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Sensitivity to Bed Bug Bites

02/19/2021

Bed Bugs NYC Exterminator

By Ralph H Maestre BCE

The University of Kentucky performed a study in which it showed that many individuals do not react to bed bugs. This study was done back in February 2010.

Bed bugs feed on humans in the middle of the night as we lay sleeping. Their bites are painless so that we rarely realize we have been bitten until later on. Other insects like, fleas, ticks or lice, bed bug feed and then move away and hide to digest and feed again another day. They are our vampires from the horror movies and stories. Many of us react very differently to bed bug bites, some react with red welts, while others show very little. If you do react, it may occur immediately to several days to weeks later. Even after treatment, without seeing any live I bed bugs, several individuals will react to the bites and continue to think they have them. I know from personnel experience when testing a batch of bed bugs to see how I would react, I had continual itching and blisters for more than two weeks from one feeding.

Our experience has also shown that while one individual in a home reacts to the bites, another individual in the same home will not have any reaction at all. Because of this, sometimes one person thinks the other is crazy and is having either an allergic react to something else or just plain imaging it. Some studies dating from many years ago when bed bugs were more prevalent, as much as 80% of the population may not react to the bites. Because of this, the University of Kentucky conducted a study. The survey was done in the spring and summer of 2009. This survey was conducted by pest control personnel in cities such as Chicago, New York, Cincinnati, Louisville, Atlanta, Los Angeles, and Miami where bed bug infestations were exploding and hadn't reach their peak.

474 individuals participated in the survey. While two-thirds or 66% lived in apartments another 15% lived in single family homes. The rest lived in condos, shelters, dormitories, and in long-term care facilities. All had confirmed bed bug infestations, some with low infestations 34%, some moderate 47%, and 14% were considered a high infestation, and a final 5% considered a very infestation. While 52% were female respondent and 42 being male, the age ranged from 1 to 90 years old. The study also had other categories which I am not writing about in this article.

In the study the question was asked, "have you experienced any bites or skin reactions from the bed bugs in your dwelling?" The following were the responses.

70% said yes
30% said no

In the study the level of infestation had no appreciable difference in the answer to this question. A slightly high number of females responded yes, but not enough for a statistical difference.

Age did show some differences, individuals older than 65 years of age reported no bites or skin reactions. Over 42% in this age group reported no bites or skin reaction. This is not the first study from the University of Kentucky to report the same findings. In that study, Dr. Beth Miller, the clinical director of the University of Kentucky, stated that the immune system of the elderly are often less responsive to allergens.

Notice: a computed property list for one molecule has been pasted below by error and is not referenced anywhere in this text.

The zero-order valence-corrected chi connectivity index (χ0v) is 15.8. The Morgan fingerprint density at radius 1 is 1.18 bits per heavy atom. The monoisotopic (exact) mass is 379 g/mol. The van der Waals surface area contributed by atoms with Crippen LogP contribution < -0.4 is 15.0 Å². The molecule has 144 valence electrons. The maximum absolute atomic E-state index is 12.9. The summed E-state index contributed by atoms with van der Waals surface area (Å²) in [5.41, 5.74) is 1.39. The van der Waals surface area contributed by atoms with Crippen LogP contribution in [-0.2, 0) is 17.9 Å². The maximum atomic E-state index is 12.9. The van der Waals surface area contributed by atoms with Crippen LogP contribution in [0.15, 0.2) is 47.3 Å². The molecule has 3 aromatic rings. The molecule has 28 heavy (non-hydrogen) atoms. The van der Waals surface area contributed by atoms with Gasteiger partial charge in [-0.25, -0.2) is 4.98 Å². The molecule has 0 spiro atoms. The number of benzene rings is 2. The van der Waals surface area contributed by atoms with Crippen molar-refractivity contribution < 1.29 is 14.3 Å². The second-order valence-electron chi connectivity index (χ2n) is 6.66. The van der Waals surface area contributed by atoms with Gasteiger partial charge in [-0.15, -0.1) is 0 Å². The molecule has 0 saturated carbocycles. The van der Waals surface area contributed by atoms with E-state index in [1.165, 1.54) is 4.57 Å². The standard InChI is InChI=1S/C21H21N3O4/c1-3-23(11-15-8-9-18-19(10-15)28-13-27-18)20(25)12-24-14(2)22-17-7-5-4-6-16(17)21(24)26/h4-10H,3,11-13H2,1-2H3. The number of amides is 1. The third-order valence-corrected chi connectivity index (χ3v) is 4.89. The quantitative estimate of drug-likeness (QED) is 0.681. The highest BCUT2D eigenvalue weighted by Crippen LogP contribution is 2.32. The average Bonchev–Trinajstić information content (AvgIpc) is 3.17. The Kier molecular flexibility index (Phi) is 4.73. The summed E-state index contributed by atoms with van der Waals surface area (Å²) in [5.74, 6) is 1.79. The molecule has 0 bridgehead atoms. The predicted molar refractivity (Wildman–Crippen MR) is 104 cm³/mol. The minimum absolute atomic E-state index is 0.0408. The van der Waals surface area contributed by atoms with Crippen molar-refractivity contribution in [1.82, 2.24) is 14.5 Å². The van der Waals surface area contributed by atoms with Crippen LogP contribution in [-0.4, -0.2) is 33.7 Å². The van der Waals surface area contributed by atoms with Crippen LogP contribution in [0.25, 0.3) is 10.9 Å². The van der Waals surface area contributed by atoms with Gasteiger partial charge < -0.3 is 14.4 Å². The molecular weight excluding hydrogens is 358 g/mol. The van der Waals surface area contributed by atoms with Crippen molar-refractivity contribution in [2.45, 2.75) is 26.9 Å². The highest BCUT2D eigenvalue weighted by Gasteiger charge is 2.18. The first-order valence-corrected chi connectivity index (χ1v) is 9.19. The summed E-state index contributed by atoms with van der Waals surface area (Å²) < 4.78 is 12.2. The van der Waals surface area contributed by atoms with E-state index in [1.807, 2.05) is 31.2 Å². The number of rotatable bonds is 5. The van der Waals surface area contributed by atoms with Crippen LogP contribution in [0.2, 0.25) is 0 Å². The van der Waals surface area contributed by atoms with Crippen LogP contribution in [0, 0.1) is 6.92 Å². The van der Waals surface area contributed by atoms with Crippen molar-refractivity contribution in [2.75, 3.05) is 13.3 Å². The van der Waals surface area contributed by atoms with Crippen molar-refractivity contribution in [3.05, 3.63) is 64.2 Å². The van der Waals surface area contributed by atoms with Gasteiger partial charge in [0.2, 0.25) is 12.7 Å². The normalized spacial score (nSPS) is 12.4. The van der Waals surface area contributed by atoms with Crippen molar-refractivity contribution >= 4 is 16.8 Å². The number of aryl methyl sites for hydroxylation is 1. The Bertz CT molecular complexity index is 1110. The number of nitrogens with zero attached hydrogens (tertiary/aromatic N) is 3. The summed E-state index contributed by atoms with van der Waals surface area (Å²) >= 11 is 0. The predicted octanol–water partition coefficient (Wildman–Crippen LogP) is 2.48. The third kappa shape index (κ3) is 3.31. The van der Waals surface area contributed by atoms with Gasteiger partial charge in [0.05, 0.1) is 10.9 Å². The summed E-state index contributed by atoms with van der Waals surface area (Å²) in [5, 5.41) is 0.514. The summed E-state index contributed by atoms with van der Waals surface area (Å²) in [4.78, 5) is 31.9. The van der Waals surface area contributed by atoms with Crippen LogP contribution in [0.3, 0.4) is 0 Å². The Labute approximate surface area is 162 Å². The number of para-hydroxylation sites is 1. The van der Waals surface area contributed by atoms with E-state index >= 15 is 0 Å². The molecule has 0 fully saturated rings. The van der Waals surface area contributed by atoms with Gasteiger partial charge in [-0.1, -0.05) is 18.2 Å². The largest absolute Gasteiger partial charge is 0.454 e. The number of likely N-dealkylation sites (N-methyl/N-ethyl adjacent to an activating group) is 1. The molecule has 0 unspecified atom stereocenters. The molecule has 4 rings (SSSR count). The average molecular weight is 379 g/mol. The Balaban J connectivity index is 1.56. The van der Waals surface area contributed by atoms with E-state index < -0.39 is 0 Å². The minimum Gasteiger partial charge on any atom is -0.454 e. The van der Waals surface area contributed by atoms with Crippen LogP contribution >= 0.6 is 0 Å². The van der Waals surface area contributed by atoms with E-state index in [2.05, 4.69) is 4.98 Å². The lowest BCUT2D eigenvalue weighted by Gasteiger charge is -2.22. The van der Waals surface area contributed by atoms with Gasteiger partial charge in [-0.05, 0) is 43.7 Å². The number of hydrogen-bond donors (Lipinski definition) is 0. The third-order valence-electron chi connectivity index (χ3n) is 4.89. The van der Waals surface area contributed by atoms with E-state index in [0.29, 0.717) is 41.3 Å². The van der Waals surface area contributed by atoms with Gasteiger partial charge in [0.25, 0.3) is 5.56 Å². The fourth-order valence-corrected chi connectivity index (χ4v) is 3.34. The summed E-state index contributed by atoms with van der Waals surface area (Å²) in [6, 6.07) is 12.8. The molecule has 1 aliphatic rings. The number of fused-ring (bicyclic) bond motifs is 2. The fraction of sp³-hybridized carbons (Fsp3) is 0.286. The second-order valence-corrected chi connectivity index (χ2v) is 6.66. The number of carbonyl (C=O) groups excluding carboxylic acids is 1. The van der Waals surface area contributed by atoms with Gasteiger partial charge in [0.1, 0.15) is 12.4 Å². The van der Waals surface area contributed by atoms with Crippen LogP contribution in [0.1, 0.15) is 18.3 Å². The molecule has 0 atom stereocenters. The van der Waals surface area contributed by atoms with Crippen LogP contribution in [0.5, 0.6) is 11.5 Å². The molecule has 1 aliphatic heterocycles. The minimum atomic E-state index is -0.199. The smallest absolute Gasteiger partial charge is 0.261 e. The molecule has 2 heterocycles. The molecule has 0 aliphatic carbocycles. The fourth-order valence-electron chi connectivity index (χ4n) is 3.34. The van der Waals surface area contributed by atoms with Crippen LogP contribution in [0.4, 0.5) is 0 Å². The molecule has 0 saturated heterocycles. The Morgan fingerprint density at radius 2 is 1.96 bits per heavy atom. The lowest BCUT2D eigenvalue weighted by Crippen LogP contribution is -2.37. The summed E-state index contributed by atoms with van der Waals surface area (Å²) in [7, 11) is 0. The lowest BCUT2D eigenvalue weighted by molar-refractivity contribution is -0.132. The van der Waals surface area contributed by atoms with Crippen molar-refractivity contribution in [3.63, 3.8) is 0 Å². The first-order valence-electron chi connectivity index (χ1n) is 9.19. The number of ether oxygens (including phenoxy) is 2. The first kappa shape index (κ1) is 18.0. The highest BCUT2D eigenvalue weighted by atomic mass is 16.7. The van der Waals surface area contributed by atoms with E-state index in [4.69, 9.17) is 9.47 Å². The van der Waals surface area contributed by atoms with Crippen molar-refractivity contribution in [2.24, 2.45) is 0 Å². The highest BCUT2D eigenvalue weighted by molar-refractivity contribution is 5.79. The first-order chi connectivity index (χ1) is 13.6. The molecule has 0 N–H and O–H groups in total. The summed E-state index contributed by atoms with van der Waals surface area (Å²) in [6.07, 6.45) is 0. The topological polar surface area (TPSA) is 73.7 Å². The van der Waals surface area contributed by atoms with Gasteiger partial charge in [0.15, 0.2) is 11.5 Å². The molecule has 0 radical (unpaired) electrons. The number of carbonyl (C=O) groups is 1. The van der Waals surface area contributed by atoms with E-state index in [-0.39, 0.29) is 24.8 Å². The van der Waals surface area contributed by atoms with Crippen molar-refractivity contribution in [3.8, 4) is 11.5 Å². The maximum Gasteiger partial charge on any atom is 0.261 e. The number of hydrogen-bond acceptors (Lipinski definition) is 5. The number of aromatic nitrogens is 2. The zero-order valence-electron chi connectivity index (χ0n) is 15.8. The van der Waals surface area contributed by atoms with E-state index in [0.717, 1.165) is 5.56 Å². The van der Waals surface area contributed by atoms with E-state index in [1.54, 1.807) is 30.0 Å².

Medications can and do suppress immune system response. One such medication is corticosteroids.

When welts and itching from insect bite occur, this is an immune system response to the insect's saliva. If you normally respond to mosquito bites, then you are very likely going to respond in the same manner to bed bug bites.

While those individuals that do react, many react by having redness, itchiness, welts, also experienced other symptoms such as insomnia, emotional distress, anxiety, and stress. As time go by with the infestation, the symptoms may grow worse and lead to other medical conditions, including mental health issues.

When did they become aware, they had a bed bug infestation? In most cases, 51%, stated they were aware for about one month, all reported less than three months.

Delayed reactions make it difficult to figure out when the infestation started and therefore how they may have got it in the first place. Since the heavier the infestation, the more disperse they will be, the more difficult it may be to eradicate the bed bug infestation.

This article is based on the original article written by Dr. Michael F. Potter.

Michael F. Potter and Kenneth F. Haynes are professors at the University of Kentucky. Kevin Connelly (A-Alert Exterminating, Chicago, Ill.), Michael Deutsch (Arrow Exterminating, Lynbrook, N.Y.), Erich Hardebeck (Permakil Pest Control, Covington, Ky.), Don Partin (OPC Pest Control, Louisville, Ky.), and Ron Harrison, Orkin, Atlanta, Ga.) are pest control company owners, managers and technical experts.

References

Goddard, J. and R. deShazo. 2009. Bed Bugs (Cimex lectularius) and clinical consequences of their bites. JAMA. 301(13):1358-66.

Kemper, H. 1929. Beobachtungen uber den Stech- und Saugakt der Bettwanze und seine Wirkung auf die menschliche Haut. Zeitschrift fur Desinfektion. 21, 61-67.

Leverkus, M., Jochim, R.C., Schad, S., Brocker, E., Anderson, J.F., Valenzuela, J.G., and A. Trautmann. 2006. Bullous allergic hypersensitivity to bed bug bites mediated by IgE against salivary nitrophorin. J. Invest. Dermatol. 126(1): 91-96.

Reinhardt, K., D. Kempke, R.A. Naylor and M.T. Siva-Jothy. 2009. Sensitivity to bites by the bedbug, Cimex lectularius. Med. Vet. Entomol. DOI: 10.1111/j.1365-2915.2008.00793.x.

Ryckman, R.E. 1985. Dermatological reactions to the bites of four species of triatominae (hemiptera: reduviidae) and Cimex lectularius L. (hemiptera:cimicidae). Bull Soc Vector Ecol. 10:122-25.

Sansom, J.E., Reynolds, N.J. and R.D.G. Peachey. 1992. Delayed reaction to bedbug bites. Archive of Dermatology. 128: 272-3.